How to be inclusive of all faiths at Christmas

Britain is a multi-cultural, multi-faith society. It’s also an increasingly secular one. So, from a Diversity & Inclusion perspective, is it okay to make so much of Christmas? Surely, if staff get a party and days off for this Christian celebration, companies should also offer the same benefits around other religions’ key dates – such as Hanukkah, Diwali and Eid Mubarak – too. Or should they?


According to the SHRM, companies must show consideration for all faiths throughout the year and particularly during the festive season. The last thing they want is for their carefully planned celebrations to make anyone feel excluded.


The article lists six recommendations on the matter, as follows:


  1. HR should endeavour to increase awareness of non-Christian holidays. So create an inter-faith calendar and find creative ways to celebrate these important occasions throughout the year. Include Bodhi Day (the Buddhist holiday), Diwali (the Hindu Festival of Lights), Eid al-Fitr (which marks the end of Ramadan in the Muslim faith), Hanukkah (the Jewish Festival of Lights), the Lunar New Year (the Chinese holiday) and any other faith represented at your company.


Find out which religious holidays are important to your employees and how/if they would like to celebrate them in a work environment. You can celebrate by hosting discussions that promote mutual understanding of different faiths or by holding workshops about how to make traditional items of food from a particular culture or religion.


Don’t ignore atheists and agnostics! Be inclusive of these individuals by building awareness around human rights matters, for example.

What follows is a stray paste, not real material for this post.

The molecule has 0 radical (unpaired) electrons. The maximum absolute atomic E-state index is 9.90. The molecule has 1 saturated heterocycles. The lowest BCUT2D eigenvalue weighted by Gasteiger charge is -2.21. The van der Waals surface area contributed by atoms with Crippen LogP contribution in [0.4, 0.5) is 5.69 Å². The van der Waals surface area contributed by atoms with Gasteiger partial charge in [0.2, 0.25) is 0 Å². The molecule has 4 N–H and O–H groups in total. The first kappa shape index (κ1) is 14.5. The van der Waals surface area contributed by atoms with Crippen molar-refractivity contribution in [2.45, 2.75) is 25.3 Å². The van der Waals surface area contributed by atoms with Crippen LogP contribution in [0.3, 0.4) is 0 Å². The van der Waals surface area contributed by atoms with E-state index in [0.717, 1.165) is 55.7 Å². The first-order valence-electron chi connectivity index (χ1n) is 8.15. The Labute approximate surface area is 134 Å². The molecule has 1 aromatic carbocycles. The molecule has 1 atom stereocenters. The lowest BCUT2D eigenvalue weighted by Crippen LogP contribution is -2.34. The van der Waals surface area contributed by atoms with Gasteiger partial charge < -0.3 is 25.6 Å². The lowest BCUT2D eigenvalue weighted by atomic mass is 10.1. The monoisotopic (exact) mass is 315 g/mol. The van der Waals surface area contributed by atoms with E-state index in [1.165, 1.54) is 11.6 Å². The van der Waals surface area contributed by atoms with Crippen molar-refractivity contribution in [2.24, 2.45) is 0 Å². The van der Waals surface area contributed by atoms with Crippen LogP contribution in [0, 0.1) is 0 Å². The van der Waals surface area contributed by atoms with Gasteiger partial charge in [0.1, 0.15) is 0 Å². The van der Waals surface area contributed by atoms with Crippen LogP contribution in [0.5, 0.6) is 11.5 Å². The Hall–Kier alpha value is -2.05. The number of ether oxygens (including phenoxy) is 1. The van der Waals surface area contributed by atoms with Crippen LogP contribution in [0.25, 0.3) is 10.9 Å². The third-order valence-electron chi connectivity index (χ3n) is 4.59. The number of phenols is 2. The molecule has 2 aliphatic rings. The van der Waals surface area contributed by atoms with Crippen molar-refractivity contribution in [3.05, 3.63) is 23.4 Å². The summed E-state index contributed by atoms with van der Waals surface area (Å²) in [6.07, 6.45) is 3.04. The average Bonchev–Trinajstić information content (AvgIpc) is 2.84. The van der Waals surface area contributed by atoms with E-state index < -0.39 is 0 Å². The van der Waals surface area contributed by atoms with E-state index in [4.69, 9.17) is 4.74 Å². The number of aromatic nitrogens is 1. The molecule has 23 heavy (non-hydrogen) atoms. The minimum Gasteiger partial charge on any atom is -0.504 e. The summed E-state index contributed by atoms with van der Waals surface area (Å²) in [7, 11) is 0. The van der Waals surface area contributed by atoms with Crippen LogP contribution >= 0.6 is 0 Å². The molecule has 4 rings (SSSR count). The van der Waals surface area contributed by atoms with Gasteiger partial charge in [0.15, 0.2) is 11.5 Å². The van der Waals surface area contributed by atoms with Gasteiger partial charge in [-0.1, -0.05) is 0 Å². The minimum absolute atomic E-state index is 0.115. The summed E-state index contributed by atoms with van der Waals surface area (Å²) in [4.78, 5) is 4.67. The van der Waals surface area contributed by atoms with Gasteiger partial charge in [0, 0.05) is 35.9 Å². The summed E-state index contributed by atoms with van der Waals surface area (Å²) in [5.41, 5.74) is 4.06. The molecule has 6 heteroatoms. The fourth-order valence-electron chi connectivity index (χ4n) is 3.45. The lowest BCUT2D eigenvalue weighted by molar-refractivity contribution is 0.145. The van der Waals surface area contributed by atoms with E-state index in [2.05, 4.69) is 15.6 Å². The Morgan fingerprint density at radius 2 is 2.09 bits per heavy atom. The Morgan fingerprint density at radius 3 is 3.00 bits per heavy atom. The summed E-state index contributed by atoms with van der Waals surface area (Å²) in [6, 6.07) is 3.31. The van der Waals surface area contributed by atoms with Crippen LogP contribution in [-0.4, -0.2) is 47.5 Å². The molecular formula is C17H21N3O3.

1. Create a diverse planning committee, made up of people with varying beliefs, for your end-of-year celebrations. Their input will help you avoid accidental insensitivities such as scheduling the office Christmas party during Ramadan.
  2. Make it clear that attendance is optional. Jehovah’s Witnesses don’t celebrate holidays and may appreciate being given your official stamp of understanding and approval to be absent. Similarly, make participation in your Secret Santa initiative optional.
  3. Provide kosher, halal and vegetarian food options and present each food type on a different table. And keep your traditional boiled ham and cloves at a distance from Muslim and Jewish delicacies especially.
  4. Consider a two-stage party. During the initial stage, when leaders thank employees and make announcements, don’t serve alcohol. That way individuals wishing to avoid alcohol feel comfortable about attending. The second stage of proceedings can include alcohol and music. Be clear in your invite about the schedule so that attendees can make informed choices about their attendance.
  5. Choose decorations carefully. Extend your traditional red and green Christmas decorations to the blue and white traditionally used for Hanukkah celebrations, for example.
  6. Offer floating holidays so that employees can take time off for religious moments that are meaningful to them throughout the year. Make sure that managers respect those holidays.
  7. Invite feedback. Provide a way for workers to offer honest feedback anonymously. If they choose to leave their names, make sure you follow up with them to show you value their suggestions and explain how you will address them for next year’s celebrations.


By taking on board the above tips, you’ll go a long way to creating goodwill for employees of all (and no) faiths at Christmas and all year round. Add a large dose of common sense, and enjoy the festivities!


ABL, your trusted multilingual recruitment partner, wishes you a very Happy Christmas, Bodhi Day, Diwali, Eid al-Fitr, Hanukkah and Lunar New Year! Enjoy!